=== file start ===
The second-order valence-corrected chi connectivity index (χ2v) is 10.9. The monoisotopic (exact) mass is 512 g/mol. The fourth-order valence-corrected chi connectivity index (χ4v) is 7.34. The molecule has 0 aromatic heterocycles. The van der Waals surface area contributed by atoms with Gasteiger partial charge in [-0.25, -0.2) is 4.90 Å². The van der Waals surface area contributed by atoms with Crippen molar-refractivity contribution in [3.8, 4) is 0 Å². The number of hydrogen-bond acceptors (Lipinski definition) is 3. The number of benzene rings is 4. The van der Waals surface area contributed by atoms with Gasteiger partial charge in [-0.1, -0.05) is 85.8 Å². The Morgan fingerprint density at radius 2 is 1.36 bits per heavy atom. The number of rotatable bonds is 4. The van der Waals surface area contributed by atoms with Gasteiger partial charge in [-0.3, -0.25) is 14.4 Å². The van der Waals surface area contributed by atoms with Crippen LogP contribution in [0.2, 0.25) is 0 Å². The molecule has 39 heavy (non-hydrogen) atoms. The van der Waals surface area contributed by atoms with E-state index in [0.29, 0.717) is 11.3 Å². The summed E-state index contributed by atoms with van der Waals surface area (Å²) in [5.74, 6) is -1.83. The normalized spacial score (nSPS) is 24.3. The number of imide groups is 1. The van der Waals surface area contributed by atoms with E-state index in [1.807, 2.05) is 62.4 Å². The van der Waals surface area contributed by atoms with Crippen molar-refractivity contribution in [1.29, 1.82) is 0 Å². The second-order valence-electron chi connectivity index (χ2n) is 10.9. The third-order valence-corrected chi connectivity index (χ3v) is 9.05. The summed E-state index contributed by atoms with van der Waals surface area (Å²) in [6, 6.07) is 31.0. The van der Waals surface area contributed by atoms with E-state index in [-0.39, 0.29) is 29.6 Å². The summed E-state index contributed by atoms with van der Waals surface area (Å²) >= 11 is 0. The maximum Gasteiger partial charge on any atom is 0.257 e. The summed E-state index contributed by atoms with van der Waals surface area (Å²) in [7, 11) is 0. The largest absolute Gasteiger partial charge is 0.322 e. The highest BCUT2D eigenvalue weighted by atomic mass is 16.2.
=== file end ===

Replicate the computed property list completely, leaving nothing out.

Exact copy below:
The second-order valence-corrected chi connectivity index (χ2v) is 10.9. The monoisotopic (exact) mass is 512 g/mol. The fourth-order valence-corrected chi connectivity index (χ4v) is 7.34. The molecule has 0 aromatic heterocycles. The van der Waals surface area contributed by atoms with Gasteiger partial charge in [-0.25, -0.2) is 4.90 Å². The van der Waals surface area contributed by atoms with Crippen molar-refractivity contribution in [3.8, 4) is 0 Å². The number of hydrogen-bond acceptors (Lipinski definition) is 3. The number of benzene rings is 4. The van der Waals surface area contributed by atoms with Gasteiger partial charge in [-0.1, -0.05) is 85.8 Å². The Morgan fingerprint density at radius 2 is 1.36 bits per heavy atom. The number of rotatable bonds is 4. The van der Waals surface area contributed by atoms with Gasteiger partial charge in [-0.3, -0.25) is 14.4 Å². The van der Waals surface area contributed by atoms with Crippen LogP contribution in [0.2, 0.25) is 0 Å². The molecule has 39 heavy (non-hydrogen) atoms. The van der Waals surface area contributed by atoms with E-state index in [0.29, 0.717) is 11.3 Å². The summed E-state index contributed by atoms with van der Waals surface area (Å²) in [5.74, 6) is -1.83. The normalized spacial score (nSPS) is 24.3. The number of imide groups is 1. The van der Waals surface area contributed by atoms with E-state index in [1.807, 2.05) is 62.4 Å². The van der Waals surface area contributed by atoms with Crippen molar-refractivity contribution in [1.29, 1.82) is 0 Å². The second-order valence-electron chi connectivity index (χ2n) is 10.9. The third-order valence-corrected chi connectivity index (χ3v) is 9.05. The summed E-state index contributed by atoms with van der Waals surface area (Å²) in [6, 6.07) is 31.0. The van der Waals surface area contributed by atoms with E-state index in [-0.39, 0.29) is 29.6 Å². The summed E-state index contributed by atoms with van der Waals surface area (Å²) >= 11 is 0. The maximum Gasteiger partial charge on any atom is 0.257 e. The summed E-state index contributed by atoms with van der Waals surface area (Å²) in [7, 11) is 0. The largest absolute Gasteiger partial charge is 0.322 e. The highest BCUT2D eigenvalue weighted by atomic mass is 16.2.